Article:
In recent years there has been an increased focus on gang desistence and exiting strategies, yet little is known at present regarding the experiences of women exiting the gang lifestyle. The current study, based on semi-structured interviews with twenty-four formerly gang-affiliated Chicana women involved with a prominent gang prevention/intervention organization, sought to understand how these women negotiated their disengagement from the gang. Consistent with previous literature, we found that disengagement from the gang lifestyle is neither linear nor immediate. Five primary themes that emerged from the interviews included: (1) the process of identity transition; (2) motherhood and its responsibilities; (3) generational shifts in gang culture; (4) burning bridges; (5) impacts of prison; and (6) support services. The women's narratives offer an alternative lens through which to understand women’s negotiation of their own identities through the process of disengagement from the gang.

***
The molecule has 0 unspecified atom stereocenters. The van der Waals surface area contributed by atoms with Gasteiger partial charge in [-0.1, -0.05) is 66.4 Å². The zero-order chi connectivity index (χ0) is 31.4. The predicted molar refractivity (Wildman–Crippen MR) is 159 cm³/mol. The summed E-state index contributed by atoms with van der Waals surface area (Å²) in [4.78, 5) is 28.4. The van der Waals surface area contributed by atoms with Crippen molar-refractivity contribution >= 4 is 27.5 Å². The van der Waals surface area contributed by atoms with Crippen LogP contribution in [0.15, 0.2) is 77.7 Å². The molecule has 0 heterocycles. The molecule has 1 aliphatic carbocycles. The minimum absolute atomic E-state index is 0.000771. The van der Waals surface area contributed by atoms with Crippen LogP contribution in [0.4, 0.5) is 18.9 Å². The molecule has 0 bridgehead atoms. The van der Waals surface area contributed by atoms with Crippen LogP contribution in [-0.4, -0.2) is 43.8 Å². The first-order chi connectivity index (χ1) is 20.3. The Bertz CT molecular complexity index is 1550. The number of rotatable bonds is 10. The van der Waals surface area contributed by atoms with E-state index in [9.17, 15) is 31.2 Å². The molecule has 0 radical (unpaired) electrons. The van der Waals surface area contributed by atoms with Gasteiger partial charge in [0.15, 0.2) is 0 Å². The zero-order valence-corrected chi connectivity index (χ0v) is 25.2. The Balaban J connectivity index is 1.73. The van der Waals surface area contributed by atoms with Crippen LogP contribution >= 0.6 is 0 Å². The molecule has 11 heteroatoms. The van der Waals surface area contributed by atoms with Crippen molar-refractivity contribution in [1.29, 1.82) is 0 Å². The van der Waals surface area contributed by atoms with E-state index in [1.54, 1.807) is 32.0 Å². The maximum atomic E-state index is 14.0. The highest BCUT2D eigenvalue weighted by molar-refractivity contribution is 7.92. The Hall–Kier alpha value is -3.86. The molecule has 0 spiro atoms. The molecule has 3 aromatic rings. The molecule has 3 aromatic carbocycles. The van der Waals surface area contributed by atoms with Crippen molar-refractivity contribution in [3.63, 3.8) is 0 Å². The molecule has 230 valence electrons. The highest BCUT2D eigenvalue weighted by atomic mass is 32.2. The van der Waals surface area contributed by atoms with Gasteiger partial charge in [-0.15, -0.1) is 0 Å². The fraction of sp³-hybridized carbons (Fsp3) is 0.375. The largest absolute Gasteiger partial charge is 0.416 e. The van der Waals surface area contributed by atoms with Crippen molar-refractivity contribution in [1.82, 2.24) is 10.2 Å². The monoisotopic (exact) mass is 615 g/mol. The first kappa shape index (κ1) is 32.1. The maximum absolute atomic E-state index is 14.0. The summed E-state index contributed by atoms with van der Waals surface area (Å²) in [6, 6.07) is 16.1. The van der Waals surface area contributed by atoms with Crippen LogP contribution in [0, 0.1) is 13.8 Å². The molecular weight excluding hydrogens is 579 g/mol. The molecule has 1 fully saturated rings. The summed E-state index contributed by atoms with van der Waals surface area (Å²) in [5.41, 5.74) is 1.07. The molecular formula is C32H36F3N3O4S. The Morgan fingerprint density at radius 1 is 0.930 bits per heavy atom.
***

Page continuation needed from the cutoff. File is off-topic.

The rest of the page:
Kolb, Abigail F.; Palys, Ted; and Green, Ashley
"When You're Out, You're Not Really Out: Exiting Strategies Among Gang-Affiliated Chicanas,"
The Journal of Public and Professional Sociology: Vol. 11
, Article 4.
Available at: https://digitalcommons.kennesaw.edu/jpps/vol11/iss2/4